Teasing apart different strands of nationalist sentiment in China at the University of Nottingham’s China Policy Institute Blog, Andrew Chubb warns that “this N-word, in short, needs to be approached with care.”
In the case of China, with its large and diverse population, nationalism encompasses a particularly complex and often contradictory range of phenomena, making it crucial to specify just which aspects of nationalism we are referring to. Suisheng Zhao’s classic study showed how the “state-led pragmatic nationalism” of the ruling the Communist Party, prioritizing economic development and a peaceful international environment, has existed in uneasy cohabitation with liberal and ethnic variants emphasizing, respectively, themes of popular civic participation, and ethnic Han or minority identity.
[…] Not surprisingly, given the party-state’s emphasis on “patriotic education” for young people, respondents belonging to the “post-1990” generation were much more likely to see the maritime disputes as matters of national dignity and humiliation. Yet they were also less likely to approve of (and more likely to oppose) the use of military force in dealing with the issue. This calls into question the commonly expressed concern that, under the influence of “patriotic education”, China’s young people are a dangerously nationalistic generation. We might say Chinese youth are more nationalistic if by that we mean they’re more inclined to connect the contemporary world to historical narratives of victimization. But they’re not more nationalistic in the sense of wanting to go to war. Once again, opposing conclusions are on offer, depending on how we define nationalism. [Source]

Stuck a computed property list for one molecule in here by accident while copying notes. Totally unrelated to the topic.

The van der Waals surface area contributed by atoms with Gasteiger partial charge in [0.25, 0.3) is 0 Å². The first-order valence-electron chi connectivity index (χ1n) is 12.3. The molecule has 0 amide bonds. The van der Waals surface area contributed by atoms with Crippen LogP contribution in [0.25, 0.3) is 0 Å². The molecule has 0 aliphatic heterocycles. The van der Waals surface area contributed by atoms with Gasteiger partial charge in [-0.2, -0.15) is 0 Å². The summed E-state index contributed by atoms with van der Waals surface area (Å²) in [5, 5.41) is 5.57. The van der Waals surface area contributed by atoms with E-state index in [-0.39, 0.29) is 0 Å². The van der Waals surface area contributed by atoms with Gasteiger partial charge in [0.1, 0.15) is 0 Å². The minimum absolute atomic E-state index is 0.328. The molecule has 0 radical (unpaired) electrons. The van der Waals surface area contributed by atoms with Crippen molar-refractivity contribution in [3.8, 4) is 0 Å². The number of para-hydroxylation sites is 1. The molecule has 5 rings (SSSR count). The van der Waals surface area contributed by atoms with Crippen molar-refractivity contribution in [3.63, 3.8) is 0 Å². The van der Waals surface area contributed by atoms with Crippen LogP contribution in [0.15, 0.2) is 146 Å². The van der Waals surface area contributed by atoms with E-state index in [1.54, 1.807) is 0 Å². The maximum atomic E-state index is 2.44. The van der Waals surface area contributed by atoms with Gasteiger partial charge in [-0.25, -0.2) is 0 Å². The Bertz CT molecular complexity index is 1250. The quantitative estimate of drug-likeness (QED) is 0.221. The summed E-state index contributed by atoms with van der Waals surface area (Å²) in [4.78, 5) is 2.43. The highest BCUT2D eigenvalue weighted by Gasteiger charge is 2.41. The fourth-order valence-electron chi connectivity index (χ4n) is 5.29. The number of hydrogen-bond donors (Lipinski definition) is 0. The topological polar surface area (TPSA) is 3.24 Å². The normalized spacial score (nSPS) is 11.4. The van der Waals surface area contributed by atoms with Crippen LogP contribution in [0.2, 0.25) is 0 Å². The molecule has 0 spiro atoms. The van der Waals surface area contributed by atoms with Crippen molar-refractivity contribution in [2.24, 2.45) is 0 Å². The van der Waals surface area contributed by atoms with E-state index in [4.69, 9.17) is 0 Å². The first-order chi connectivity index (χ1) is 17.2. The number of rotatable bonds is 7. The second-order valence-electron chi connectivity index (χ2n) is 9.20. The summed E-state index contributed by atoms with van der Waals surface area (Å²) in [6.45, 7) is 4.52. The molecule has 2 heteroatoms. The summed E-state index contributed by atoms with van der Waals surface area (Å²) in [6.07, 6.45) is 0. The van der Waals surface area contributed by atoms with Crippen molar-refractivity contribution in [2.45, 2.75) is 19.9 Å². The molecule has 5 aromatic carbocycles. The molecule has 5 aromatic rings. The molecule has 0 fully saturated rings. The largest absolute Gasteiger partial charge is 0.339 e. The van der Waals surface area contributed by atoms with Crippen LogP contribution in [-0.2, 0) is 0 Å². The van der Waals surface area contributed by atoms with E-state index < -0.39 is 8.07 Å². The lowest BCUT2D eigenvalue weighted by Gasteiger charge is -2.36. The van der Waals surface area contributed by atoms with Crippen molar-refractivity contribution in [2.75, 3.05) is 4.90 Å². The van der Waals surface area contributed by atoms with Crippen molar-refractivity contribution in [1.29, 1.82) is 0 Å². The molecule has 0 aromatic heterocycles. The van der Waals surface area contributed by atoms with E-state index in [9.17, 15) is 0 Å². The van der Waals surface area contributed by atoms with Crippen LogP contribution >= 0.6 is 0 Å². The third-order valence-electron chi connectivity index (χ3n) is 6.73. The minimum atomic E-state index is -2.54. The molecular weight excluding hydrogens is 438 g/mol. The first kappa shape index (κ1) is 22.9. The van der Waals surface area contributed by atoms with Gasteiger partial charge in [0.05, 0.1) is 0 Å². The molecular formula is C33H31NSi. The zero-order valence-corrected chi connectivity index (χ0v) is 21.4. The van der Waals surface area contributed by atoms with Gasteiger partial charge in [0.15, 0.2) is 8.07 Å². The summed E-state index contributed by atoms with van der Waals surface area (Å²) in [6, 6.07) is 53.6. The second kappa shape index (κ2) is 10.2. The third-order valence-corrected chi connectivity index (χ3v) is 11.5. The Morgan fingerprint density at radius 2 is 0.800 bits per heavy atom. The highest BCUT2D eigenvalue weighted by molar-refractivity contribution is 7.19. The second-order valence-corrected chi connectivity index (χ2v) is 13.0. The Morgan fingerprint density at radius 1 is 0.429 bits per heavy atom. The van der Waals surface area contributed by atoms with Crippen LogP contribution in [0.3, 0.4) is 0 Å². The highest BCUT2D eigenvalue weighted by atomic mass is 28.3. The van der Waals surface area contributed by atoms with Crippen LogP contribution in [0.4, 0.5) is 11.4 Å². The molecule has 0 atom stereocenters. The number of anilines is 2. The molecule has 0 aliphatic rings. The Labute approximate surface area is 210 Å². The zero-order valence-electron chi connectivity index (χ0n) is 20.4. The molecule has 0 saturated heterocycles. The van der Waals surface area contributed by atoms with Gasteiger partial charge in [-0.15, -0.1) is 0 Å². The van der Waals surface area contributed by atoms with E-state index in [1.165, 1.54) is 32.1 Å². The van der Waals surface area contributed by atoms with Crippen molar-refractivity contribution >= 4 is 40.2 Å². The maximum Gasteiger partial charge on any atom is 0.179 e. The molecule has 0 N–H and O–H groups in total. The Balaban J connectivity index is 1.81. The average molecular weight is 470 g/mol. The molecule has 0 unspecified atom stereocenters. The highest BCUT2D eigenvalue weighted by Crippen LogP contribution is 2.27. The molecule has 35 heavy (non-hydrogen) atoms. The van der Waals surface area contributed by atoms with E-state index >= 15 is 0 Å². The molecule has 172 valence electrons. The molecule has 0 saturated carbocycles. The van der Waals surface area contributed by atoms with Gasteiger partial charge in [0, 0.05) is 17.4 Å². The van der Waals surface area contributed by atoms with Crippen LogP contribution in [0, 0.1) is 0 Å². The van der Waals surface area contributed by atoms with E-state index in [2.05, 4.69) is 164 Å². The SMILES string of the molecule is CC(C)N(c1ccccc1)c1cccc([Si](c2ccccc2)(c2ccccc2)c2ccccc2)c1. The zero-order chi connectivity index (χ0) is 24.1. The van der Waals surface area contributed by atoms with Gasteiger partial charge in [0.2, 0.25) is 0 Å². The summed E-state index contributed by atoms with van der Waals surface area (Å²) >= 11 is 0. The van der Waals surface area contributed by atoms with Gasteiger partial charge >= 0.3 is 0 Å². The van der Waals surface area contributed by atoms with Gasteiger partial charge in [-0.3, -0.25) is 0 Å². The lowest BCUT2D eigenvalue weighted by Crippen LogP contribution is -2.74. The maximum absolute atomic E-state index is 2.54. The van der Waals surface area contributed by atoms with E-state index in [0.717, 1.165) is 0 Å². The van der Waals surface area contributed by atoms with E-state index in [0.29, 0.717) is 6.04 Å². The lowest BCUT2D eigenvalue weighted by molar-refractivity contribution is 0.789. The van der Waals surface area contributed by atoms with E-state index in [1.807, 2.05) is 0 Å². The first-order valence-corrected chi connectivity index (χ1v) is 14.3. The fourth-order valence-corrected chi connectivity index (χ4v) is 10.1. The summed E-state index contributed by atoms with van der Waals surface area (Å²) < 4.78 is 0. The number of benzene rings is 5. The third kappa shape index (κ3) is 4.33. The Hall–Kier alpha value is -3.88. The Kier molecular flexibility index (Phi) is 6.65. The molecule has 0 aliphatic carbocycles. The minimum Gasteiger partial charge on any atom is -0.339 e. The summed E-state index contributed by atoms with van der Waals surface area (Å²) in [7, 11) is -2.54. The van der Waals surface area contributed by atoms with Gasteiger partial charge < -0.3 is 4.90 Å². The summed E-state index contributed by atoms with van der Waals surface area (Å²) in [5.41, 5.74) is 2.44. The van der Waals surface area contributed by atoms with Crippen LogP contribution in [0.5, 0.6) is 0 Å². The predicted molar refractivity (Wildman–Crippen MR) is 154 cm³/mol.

See also scholar Zhang Lifan on Beijing’s “expedient nationalism,” writer Yu Hua on the “hijacking of Chinese patriotism,” a 2012 study questioning the state-run Global Times’ reputation for hardline nationalism, and more on the subject from Chubb, via CDT.